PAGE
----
You will notice for instance if you read the specifications for Canon’s G9 compact camera here, that it lists the focal length of the lens as “35-210mm (35mm equiv)”, but if you go to Canon’s site here it will provide the true mathematical focal length of 7.4-44.4mm! Because there are so many different sized sensors used in point and shoot cameras, we could never mentally keep track the actual perspective without a reference perspective, and universally we use the “35mm equiv” standard. Review sites, photography magazines, and other photographers will almost always refer to a lens in “35mm equiv” perspective, while often a manufacturer lists the mathematical focal distance instead.

Why are the different focal lengths? Can’t you just walk backwards and forwards from your subject and achieve the same thing? With magnification yes. But not in perspective. The focal distance (the physical distance from the film plane to the subject) used will provide a different perspective of the subject, and from one extreme can make them look wide and distorted, and the other extreme of very compressed. IT IS THE FOCAL DISTANCE THAT CONTROLS PERSPECTIVE, NOT FOCAL LENGTH.
Focal length will allow you to get closer to your subject, or further away, for a given perspective. Let’s use an example. If I stand 10 meters from a human subject and using a 24-70mm zoom lens, without moving my feet and changing the
distance, take a shot at 24mm, and 70mm, and bring them up on my computer screen we’ll see the 24mm image has the subject very small in the frame compared to the 70mm image. However, if we zoom in on that subject until the subject on the
24mm image fills the same screen space as the subject on the 70mm image, you’ll see the exact same perspective.

So why use a 70mm focal length when we could just zoom in on the 24mm focal length image and get the same perspective? Because the 70mm image will fill up more of the sensor, giving us more pixels on the subject, and therefore greater clarity, greater resolution, more contrast, and over all a much higher quality picture.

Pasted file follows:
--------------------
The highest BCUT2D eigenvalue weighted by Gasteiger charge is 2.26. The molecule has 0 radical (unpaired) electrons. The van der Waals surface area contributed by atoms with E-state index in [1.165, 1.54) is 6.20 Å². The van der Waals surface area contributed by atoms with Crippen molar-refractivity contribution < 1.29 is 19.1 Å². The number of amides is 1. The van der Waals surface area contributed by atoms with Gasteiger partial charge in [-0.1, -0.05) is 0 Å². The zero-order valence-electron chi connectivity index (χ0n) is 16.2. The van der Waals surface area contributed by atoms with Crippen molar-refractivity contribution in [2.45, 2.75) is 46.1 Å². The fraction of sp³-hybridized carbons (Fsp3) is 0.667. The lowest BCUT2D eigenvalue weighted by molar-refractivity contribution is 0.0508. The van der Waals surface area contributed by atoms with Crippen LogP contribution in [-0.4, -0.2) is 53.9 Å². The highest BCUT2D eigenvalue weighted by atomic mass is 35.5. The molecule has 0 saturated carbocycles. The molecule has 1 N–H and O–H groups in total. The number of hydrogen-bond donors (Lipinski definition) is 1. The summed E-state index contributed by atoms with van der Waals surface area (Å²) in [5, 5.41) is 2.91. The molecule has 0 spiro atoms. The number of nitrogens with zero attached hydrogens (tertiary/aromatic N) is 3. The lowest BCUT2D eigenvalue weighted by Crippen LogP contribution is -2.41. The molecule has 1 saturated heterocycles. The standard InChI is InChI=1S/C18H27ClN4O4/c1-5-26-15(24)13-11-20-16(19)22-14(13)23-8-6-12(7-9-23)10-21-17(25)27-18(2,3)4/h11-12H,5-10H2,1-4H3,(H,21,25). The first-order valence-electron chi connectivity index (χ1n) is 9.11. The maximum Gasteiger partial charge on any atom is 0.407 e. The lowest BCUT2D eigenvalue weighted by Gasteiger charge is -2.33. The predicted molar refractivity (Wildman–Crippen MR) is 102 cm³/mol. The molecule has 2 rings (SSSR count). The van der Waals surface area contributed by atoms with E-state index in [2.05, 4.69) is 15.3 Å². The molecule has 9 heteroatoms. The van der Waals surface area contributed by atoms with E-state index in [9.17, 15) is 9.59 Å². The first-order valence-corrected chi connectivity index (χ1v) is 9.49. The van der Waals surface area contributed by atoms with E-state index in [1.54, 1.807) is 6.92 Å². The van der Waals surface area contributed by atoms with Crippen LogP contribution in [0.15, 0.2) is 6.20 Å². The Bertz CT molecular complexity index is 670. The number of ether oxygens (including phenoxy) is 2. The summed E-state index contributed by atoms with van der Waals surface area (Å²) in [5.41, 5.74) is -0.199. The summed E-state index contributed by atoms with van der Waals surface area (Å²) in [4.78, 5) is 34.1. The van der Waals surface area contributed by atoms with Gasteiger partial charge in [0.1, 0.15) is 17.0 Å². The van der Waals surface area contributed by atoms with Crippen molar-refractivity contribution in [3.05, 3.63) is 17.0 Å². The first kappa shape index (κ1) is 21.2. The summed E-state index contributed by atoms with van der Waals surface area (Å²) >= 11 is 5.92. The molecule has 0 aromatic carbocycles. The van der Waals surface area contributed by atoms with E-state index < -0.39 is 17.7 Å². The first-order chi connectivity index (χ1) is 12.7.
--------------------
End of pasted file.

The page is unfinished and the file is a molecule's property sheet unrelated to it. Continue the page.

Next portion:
This makes some focal lengths “ideal” for certain uses. You might have already heard that a 85mm lens (35mm equiv) makes a perfect portrait lens? Some might say 100, or even 135mm rounding out the top three portrait lens focal lengths. I have all three, and if the only lens characteristic I’m worried about is focal length, then I’d choose one over the other based only on how far I wish to work from my subject. For a head and shoulders shot, a 85mm might provide 10 feet of working distance, a 100mm 15 feet, and a 135mm 20 feet. A 300mm (often used in swimsuit/bikini shoots outdoors) lens would give me an even greater working distance of almost 50 feet for the same head and shoulders framing. Of course there are other lens characteristics to be concerned with, characteristics which are easier and/or cheaper to achieve with one focal length over the other, but we’ll talk about them at a later time.

So.. 85/100/135mm lenses make good dedicated portrait lenses, and of course you can use them for other purposes as well. You’ve probably heard of a “wide angle” lens? This could be any lens from 35mm down to 12mm or less. A “telephoto” lens normally starts at 135mm and extends to 300mm. A “super telephoto” from 300-800mm and beyond.

Choosing the best lens for the task at hand can be very easy if you’re only concerned with magnification, but if you’re concerned with all the characteristics of a lens then deciding which lens can become very complicated. For instance, I have five lenses that cover the ranges from 12-35mm. Which of the five I choose for the tasks concerns everything but magnification. That I have five lenses to choose from at a given magnification, should give you some hint as to the importance of the other lens characteristics. We’ll get to that later on in this series. For now, just know that universally the focal length of a lens is referenced to a “35mm equiv” and that the “focal length” refers to the magnification of the subject related to the distance from the subject.

Photography News of Interest